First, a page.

A Storyteller’s Critique of John Wick Chapter 2: Eroding Sympathy for the Devil

In my previous post, I explored how the writers of John Wick used five techniques to build empathy for the movie’s protagonist, who happened to be a rampaging murder machine. The sequel, John Wick: Chapter 2, had the same challenge as the first. How do you make the audience root for a morally ambiguous hired killer? Though the first movie established a backstory that allowed the audience to empathize with the main character, the sequel made several choices that eroded this connection. 

Spoiler alert

I’m going to spoil this movie. Brace yourself.

How to lose well-earned empathy

I found four ways through which the writers of John Wick 2 compromised the empathy they built between the audience and the protagonist in the first movie.  

(1) That’s my car. The movie opens up with an intensive action sequence. We learn the motive behind the action is that the criminal underworld stole John Wick’s car, and he wants it back. According to this website, our hero kills eleven people in the process of getting his car. 

Recall from my previous post that the first movie brought the audience to a place where they saw John Wick as an angel of vengeance. He was a man who sought redemption. He lost his wife who had pulled him away from his life of crime. Bad guys murdered his puppy, the last gift his wife gave him. Avenging this was the motivation behind the first movie’s action. 

In the first ten or so minutes of the second movie, however, he kills eleven people because they have his car. 

The violence in the first movie came from a place of emotion and pain with which the audience sympathized. Maybe I’ve lived a sheltered life, but I feel straight up murdering eleven people because they stole your car is a bit psychopathic. Did he even try calling his insurance company first? Regardless, a car is not a puppy. It is a much weaker plot device upon which to build empathy for a violent man. 

(2) An honour-bound kill. John Wick makes peace with the (surviving) criminals that stole his car, he goes home, and he buries all the tools of his assassin’s trade. He is once more turning his back on violence. Then the doorbell rings. 

To cut to the thrust of his predicament, John Wick is bound through a debt of honour to perform a task for an old acquaintance. The acquaintance wants his sister dead, and he’s asking John to kill her. John resists this call to violence, but (alas!) if he does not do this, he will be a hunted man for breaking his debt of honour. So, he decides to do it–he’s going to kill the man’s sister.

Well … that got dark fast. Whereas in the first movie, emotional pain drove the violence, here John Wick is killing because he promised someone he would. In the first movie, he risked his life to right an injustice. Now, he kills to save his own skin.

To retain the audience’s empathy for John, the movie uses three tactics to soften the unsavoury morals of this situation. First, the woman he is targeting is a leader of an international cartel of assassins. She is, therefore, not an innocent. Second, when confronted by John Wick in her private chambers, she slits her wrists so she can die, “on her own terms.” Thus, John does not directly kill her. The writers undermine this mere moments later, however, as John ends up shooting her in the head after she falls unconscious. Thirdly, we can tell that John really, really, really did not want to do this.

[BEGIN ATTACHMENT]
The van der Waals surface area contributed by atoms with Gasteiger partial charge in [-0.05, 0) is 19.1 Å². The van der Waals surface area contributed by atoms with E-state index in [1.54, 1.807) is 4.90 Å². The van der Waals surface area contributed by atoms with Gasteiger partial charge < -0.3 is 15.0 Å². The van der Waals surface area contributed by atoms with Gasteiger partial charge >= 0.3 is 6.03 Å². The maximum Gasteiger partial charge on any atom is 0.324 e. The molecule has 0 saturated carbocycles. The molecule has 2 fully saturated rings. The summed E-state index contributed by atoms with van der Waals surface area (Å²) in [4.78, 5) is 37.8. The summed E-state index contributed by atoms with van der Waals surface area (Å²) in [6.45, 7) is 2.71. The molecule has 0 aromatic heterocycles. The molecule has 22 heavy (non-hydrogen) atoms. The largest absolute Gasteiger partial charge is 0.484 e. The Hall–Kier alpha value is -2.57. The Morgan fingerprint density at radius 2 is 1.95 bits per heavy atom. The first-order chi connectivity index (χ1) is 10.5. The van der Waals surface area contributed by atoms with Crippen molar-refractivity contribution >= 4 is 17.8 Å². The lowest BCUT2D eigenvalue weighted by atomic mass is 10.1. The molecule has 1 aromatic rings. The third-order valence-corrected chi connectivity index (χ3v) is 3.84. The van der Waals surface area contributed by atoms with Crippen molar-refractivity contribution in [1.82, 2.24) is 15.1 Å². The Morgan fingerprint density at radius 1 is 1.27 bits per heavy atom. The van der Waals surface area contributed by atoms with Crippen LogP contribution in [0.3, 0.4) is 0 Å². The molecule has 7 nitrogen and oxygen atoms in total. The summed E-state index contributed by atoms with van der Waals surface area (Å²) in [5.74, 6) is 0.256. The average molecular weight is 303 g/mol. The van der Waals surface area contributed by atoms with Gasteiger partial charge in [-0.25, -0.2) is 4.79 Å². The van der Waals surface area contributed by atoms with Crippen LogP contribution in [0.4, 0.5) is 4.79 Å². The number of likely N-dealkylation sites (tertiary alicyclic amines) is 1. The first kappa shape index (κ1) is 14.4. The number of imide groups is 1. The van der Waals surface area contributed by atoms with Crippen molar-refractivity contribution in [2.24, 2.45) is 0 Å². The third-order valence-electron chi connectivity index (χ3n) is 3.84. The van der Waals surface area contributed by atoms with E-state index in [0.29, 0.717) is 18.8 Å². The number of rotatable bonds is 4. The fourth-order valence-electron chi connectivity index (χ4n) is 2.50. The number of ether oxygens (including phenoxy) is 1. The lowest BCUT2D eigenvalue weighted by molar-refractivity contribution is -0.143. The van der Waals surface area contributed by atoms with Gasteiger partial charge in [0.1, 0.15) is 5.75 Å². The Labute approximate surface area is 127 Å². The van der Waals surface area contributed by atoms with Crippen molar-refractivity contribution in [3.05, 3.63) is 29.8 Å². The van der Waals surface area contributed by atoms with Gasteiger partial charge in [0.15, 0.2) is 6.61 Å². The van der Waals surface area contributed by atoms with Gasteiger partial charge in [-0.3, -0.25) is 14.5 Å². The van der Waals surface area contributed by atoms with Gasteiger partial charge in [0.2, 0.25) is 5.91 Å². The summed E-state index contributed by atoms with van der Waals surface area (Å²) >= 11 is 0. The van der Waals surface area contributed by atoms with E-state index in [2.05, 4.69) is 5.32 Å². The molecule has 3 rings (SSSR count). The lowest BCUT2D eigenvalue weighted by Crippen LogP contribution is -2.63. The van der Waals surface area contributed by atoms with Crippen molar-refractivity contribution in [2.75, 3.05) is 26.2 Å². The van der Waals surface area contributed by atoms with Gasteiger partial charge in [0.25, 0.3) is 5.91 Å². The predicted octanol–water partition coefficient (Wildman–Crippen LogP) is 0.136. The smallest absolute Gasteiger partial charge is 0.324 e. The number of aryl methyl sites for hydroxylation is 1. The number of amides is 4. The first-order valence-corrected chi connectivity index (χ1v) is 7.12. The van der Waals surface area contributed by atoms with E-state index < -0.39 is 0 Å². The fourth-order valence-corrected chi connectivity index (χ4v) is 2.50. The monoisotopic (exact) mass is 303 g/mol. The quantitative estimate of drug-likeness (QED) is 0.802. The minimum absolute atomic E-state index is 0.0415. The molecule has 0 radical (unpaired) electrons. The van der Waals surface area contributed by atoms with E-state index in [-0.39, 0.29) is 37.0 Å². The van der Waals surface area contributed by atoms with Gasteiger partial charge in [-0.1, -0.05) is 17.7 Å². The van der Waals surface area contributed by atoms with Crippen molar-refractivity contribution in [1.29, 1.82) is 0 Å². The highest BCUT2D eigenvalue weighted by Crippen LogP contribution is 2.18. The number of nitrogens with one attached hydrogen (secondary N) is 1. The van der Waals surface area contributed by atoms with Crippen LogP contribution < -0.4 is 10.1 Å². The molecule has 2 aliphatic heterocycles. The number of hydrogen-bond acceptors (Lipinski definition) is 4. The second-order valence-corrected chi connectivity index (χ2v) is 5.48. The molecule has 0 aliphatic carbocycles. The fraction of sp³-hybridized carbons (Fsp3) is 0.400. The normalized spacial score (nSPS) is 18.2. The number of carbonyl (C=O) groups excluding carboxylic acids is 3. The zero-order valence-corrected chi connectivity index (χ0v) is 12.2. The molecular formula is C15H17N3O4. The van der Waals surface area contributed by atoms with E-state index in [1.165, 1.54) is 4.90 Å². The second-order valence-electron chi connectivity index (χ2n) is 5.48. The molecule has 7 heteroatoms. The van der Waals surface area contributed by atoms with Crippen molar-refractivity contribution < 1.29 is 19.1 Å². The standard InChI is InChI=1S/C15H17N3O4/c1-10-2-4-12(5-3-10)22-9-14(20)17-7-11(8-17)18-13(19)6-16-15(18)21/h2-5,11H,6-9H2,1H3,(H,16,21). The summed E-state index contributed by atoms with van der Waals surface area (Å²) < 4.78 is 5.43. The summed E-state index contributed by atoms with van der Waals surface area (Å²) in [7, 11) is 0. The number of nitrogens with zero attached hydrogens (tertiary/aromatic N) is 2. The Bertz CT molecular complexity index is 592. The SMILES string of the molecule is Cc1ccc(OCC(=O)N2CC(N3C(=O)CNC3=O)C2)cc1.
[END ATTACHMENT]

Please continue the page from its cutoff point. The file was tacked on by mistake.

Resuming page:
Despite those tactics, it is difficult to see the scene as anything other than John appearing in an unarmed woman’s room and putting a bullet in her head. What happened to the puppy avenger from the first movie? 

(3) The rampage. Of course, John Wick is betrayed. The acquaintance who forced him to do the hit is now trying to kill him to “avenge his sister’s murder.” The bodyguard of the sister is also out for John’s blood. John responds by going on a rampage in which he kills 117 people. 

The action scenes are fantastic to watch, but the morality is much more grey than the first movie.  

(4) Why are you taking your dog with you? Perhaps this is my own pet peeve (pun totally intended). In exacting his retribution, John Wick upsets the assassin cartel of which he is a member. Consequently, the cartel blacklists him and the movie ends with every assassin in the world hunting him. This is an obvious set up for the third movie. 

What does this have to do with a dog? Early in the movie, we learn John has a new dog. When he goes on his rampage, he has a friend look after his dog because responsible dog owners don’t take their pets on a murder spree. 

When he returns, however, he reclaims his dog. The final scene of the movie shows John Wick running away with his dog while the world’s assassins learn he has a price on his head.

In those last moments, all I could think was, “Why are you taking your dog with you?” From this point on, John Wick is going to be a magnet for bullets. Pro tip for all dog owners: If all the assassins in the world are trying to kill you, then for Sweet Puppy Jesus’ sake, leave your dog at a friend’s place.

In the first movie, the death of his dog initiated the action. At the end of the second movie, however, he is recklessly putting his dog in danger. 

Still … 

The John Wick franchise has spectacular action sequences. It is a bucket of fun to watch. The first movie did an effective job building empathy for a morally ambiguous protagonist. I felt the second movie, however, eroded that empathy. 

What are some stories you’ve seen or read where the sequel undermined some aspect of the character you loved in the first installment? I’d enjoy reading your experiences in the comments.

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